Mary Kay Fink joined The Cleveland Orchestra’s flute section in 1990 and made her Cleveland Orchestra debut as piccolo soloist in Vivaldi’s Concerto in A minor at the 1994 Blossom Festival. Her most recent solo appearance was in April 2005, performing Bruce Broughton’s Piccolo Concerto. However, looking back at her undergraduate years, becoming a professional piccolo player was the furthest thing from her mind.

“When I was at Oberlin I really didn’t like the piccolo, in fact if I could trade parts with somebody else, I did.” Then after earning her master’s degree at the Juilliard School the realities of needing to find a job led Fink straight to the piccolo. “There was a position open in the New Jersey Symphony that required you to play second flute, piccolo and assistant principal as needed.”

Fink admits that at the time the piccolo she was using was not the best. “I was playing on a very old silver Haynes piccolo – not the greatest instrument, but somehow I pulled it together and I pretty much learned how to play the instrument on the job.” After switching to a much better instrument, today she plays an older model Powell. Fink said that she now really loves the piccolo.

What does Fink see as the challenge of playing the piccolo in an orchestra? “Many times you have to sit for a very long time, the same as brass players, and then you have to make an entrance in a very difficult passage. That is a challenge of the job. In one sense you have to be very calm, and you need a certain amount of courage because if you are tense in any way you will be out of tune and not blend. And over a period of time I have learned to be comfortable.”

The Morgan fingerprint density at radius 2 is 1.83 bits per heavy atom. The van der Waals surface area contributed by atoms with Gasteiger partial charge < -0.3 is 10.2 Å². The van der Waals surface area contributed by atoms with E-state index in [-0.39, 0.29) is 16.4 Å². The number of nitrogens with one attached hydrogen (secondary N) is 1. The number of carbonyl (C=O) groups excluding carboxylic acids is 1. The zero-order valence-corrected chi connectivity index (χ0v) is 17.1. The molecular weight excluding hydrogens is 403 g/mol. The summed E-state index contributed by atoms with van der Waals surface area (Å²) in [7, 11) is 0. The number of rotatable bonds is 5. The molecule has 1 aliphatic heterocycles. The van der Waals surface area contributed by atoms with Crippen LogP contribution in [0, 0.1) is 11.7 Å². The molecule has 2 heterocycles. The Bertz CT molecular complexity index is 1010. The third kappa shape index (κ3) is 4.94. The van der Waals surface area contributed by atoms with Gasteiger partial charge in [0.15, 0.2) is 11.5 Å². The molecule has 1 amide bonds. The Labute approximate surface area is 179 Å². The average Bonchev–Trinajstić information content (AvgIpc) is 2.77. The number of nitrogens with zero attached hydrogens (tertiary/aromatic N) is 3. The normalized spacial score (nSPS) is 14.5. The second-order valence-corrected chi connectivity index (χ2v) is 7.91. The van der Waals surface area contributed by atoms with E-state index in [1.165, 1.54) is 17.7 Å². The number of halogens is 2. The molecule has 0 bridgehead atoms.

Mary Kay Fink is also interested in music of other cultures. During her undergraduate studies she saw a sign recruiting musicians for a Chinese Music Ensemble. “I thought, that sounds like fun and I could use two credits,” she said with a laugh. “So I signed up and learned how to play the bamboo flute and it was a blast. I just loved it and the sound the instrument makes is so great.”

Fink carried her interest in Bamboo Flute to New York. “The instructor at Oberlin introduced me to his flute teacher who was born in mainland China and was living there during the Cultural Revolution. He eventually fled to Hong Kong by swimming for six hours. He finally came to New York and was working as a taxi driver, He was one of the best flutists I have ever heard. He was like the Julius Baker of the bamboo flute. He didn’t speak any English so the lessons were very challenging. I also played in his ensemble, where I was the only westerner.”

Fink has also had some fun opportunities to perform on folk instruments in the orchestra. “I got to play panpipes and Irish whistle when we played Lord of the Rings. I also played Irish whistle during a Holiday Concert. Again, it was fun and a different kind of challenge but I do like that kind of thing. I also play Baroque flute and I did take Irish flute lessons on the West Side but I’ve never played in a group, I just did it for fun.”